That actually just means that the mechanisms I’ve developed work. Of course, I don’t like it when somebody gets sick, but that’s exactly what’s so interesting about structural film. It’s about pure stimulus. Something is happening to you and that’s so much more than what happens while watching ordinary moving images. I work consciously work with psychedelic effects. The most important references are Brion Gysin’s »Dreammachine« (1959) and Peter Kubelka’s film »Arnulf Rainer« (1960), the first projects to work with flicker. It’s a primitive, but highly fascinating effect that has always captivated the human eye: looking into a bonfire, performing under a stroboscope… In »DYAD«, when the background begins to strobe behind a 3D object, the space dissolves, the gaze on the two-dimensional screen is lost, and the spatial impression is intensified. The spectators are captivated.
You work with a specific computer program that converts sound into 3D objects. That adds another duality: the computers’ 0 – 1. Is it the creation of precise structures that allows to exceed limits?
Within my work, even chaos is calculated. You need to understand the medium in order to deal with it. I use cut-up systems a lot and constantly add small chaotic sequences, both acoustic and visual. Precise calculation enables freedom. Unconsciously small things get altered, perception manipulated and the spatial impression increased. I want to create something beyond my prospects.
So what’s exciting is the in-between of duality rather than the two sides of it? Is this where chaos is?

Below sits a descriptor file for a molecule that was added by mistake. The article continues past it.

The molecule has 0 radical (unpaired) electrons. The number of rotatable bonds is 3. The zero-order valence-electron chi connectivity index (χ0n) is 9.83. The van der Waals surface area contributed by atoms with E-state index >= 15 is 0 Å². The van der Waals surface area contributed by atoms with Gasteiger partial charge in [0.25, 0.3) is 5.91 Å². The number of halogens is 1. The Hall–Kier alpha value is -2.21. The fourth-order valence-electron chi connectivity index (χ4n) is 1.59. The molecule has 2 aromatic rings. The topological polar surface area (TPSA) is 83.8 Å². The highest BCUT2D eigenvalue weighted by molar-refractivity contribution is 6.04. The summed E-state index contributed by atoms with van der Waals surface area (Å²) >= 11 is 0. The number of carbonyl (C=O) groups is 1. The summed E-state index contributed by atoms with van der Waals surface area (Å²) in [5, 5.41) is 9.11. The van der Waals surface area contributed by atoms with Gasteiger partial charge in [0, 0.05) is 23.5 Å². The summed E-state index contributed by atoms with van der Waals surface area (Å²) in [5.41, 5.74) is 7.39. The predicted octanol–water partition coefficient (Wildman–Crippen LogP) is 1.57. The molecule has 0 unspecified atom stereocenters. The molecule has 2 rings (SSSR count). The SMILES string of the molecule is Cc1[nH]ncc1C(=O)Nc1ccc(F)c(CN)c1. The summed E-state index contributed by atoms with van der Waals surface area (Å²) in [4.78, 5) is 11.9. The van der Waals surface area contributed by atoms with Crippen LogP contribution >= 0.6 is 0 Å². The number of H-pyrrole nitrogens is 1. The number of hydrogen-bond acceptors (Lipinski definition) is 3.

That’s actually the opposite of chaos. The 3D impression works best when all elements are calculated precisely. Then chaos arises in your head. It’s a good tactic to interrupt your intellect and to achieve unexpected reactions. Excessive overload allows you to indulge in things.
What space does »DYAD« open?
The psychedelic approach is very important to me. In the tradition of experimental film, I want to challenge the medium film and its reception, it’s about deconstructing. Here lies the psychedelic moment – for me as a producer as well as for the audience. I take acoustic and visual things so far as until they trigger unfamiliar reactions. Of course, this is an individual question of access and also of the pain threshold. For some, it just starts to get interesting where it hurts. This has a liberating effect: we can find peace through wild mechanisms and brutality.
This means that you are not only working the on deconstructing of the cinematic medium, but also on the human spatial perception?
Yes, I’ve noticed that conventional Hollywood cinema, despite its potential, doesn’t really use spatial depth as an artistic element. You know, in technical terms, commerce is always ahead of avantgarde art. I’m constantly fascinated with my 3D TV, its acquisition triggered many technical questions such as how it works technically, how can it be alienated? For example, try putting on your 3D glasses the wrong way in the cinema and you’ll see something totally else. I wanted to abstract spatial perception as much as possible for »DYAD«. What’s left is something like the skeleton of 3D animation, stripped of any meaning. What usually defines a space are light and shadow, which I omitted from the movie. I want to investigate how our spatial perception works. What’s the difference between looking at a starry sky and looking at white dots against a dark background? Is there spatial perception beyond metaphors?